Examples of the far-reaching work of charities in an historical setting have
been extensively discussed elsewhere.
Chesterman, for example, charts the
onward march of charity from the time o f the Tudors up to th e end of the las t
Additionally, social welfare research and individual oral histories have
revealed the great extent of community actions under the formalguise of charity
No doubt the full depths of the i n£uence of charitable
actions, be they formal or informal, individual or collective, through clubs, asso-
ciations, trusts or societies, have yet to be plumbed. However, what is clear is that
bound up in religiou s notions of duty, virtue and ethics, coupled with broader
conceptsof paternalism, and classvocations, charity was both a shieldand a sword
for socialchange. Itprotected againstthe worst extremes of laissez-faire statehood,
and it forged new di rections in regulatory reform. The Victorians, in particular,
managed toachieve signi¢cant attitudinal and regulatoryimproveme nts in social
welfare.The notions of service and pressure, which so characterised the Victorian
were harnessed to improve social conditions with successful inroads into
social legislation. From reformof slaverylaws
and improvement of work condi-
tions to early forms of child protection,
from contributions to Acts on artisans
cruelty to animals,
and Bills on Sunday trad-
and the health of towns,
thropy stood as a bridge co nnecting earlier religious duty and later state
responsibility. The progress that the philanthropists were able to make came as
the result of a number of factors, chief amongst them a conducive social and
legal environment. Charities were not hide-bound to contrived rules regulating
their activities, state activity was underdeveloped, regulation of everyday life was
2 Among the many, s ee in particular,F. Gladstone, CharityLaw and SocialJustice (London: Bedford
Square Press, 1982); M. Chesterman, Charities,Trusts and Social Welfare (London: Weidenfeld &
Nicholson,1979); F. K. Prochaska,Women and Philanthropy in Nineteenth-centuryEngland (Oxford:
Clarendon Press,1980);W. K. Jordan, Philanthropyin Britain 1480^1660 (London: Allen & Unwin,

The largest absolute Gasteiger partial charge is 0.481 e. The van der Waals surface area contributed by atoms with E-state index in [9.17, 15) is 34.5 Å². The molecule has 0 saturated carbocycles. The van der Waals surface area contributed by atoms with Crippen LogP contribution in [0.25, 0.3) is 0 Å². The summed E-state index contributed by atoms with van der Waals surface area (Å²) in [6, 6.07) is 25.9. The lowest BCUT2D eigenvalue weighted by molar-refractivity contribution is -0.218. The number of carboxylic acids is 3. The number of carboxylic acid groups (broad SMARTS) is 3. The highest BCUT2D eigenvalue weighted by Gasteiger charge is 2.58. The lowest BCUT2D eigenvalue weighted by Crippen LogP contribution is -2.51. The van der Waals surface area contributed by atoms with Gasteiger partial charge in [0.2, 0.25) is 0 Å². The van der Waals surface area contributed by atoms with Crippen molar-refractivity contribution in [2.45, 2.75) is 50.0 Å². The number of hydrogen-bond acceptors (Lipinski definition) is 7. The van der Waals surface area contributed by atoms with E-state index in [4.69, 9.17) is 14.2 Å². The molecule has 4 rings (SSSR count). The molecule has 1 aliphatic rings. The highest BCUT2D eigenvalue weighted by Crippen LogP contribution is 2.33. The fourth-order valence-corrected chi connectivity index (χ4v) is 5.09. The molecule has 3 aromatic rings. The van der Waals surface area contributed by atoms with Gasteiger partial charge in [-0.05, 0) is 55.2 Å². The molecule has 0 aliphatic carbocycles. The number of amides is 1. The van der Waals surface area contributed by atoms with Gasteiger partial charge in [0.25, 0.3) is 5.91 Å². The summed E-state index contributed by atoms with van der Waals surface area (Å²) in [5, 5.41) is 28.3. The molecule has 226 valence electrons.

1959); J. J. Clarke, Social Administration, including the PoorLaws (London: Sir Isaac Pitman & Sons
Ltd,1935); G. Wootton, Pressure Groups in Britain 1720^1970 (London: Allen Lane,1975); A. Kidd,
State, Society and the Poorin Nineteenth CenturyEngland (London: MacMillan Press Ltd,1999) and H.
Cunningham and J. Innes (eds), Charity, Philanthropyand Reform(London: MacMillan Press Ltd,
199 8 ).
4 n 2 above; J.Lewis,TheVoluntarySector,TheState and SocialWorkin Britain (Aldershot: E Elgar,1995).
5 Gladstone, n 2 above, 42^43.
6 See HP Debvol XVI^XVIII 3rd Series March^April,April^May and May^July1833; H.Temper-
ley,‘Anti-slavery’in P. Hollis (ed), Pressure fromWithout inEarlyVictorianEngland (London: Edward
Arnold (Publishers) Ltd,1974).
7 See especially the work of Prochaska,n 2 above.
8 HP Deb vol CLXXXI 3rd Series February^March 1866; vol CCXXII 3rd Series February^
March1875;vol CCXXIV 3rd Series, May^June 1875.
9SeeRoyal Commission upon theAdministration and Operation of the Contagious Diseases Acts, vol 1
Report C 408 (1871); HP Deb vol CCXVI 3rd Series May^July 1873; vol CCXL 3rd Series
May^June1876;vol CCLXXVIII 3rd Series April^May1883;vol CCCIII 3rd Series March 1886;
vol CCCIV 3rd Series March^April1886.
10 HP Deb vol CCXXX, CCXXXI,CCXXXIV,CCXXIX 3rd Series 1876^1877.
11 HP Deb vol CLXXXVII 3rd Series May^June 1875.
12 HP Deb vol CCXXII, CCXXIV, CCXXV 3rd Series February, June, July1875.
13 HP Deb vol CCXXXIII 3rd Series March^April 1877.
14 HP Deb vol XCI 3rd Series March^April 1847.
Charities, Regulation and the Policy Process
248 r2008 The Author. Journal Compilation r2008 The Modern LawReview Limited.
(2008) 71(2) 247^270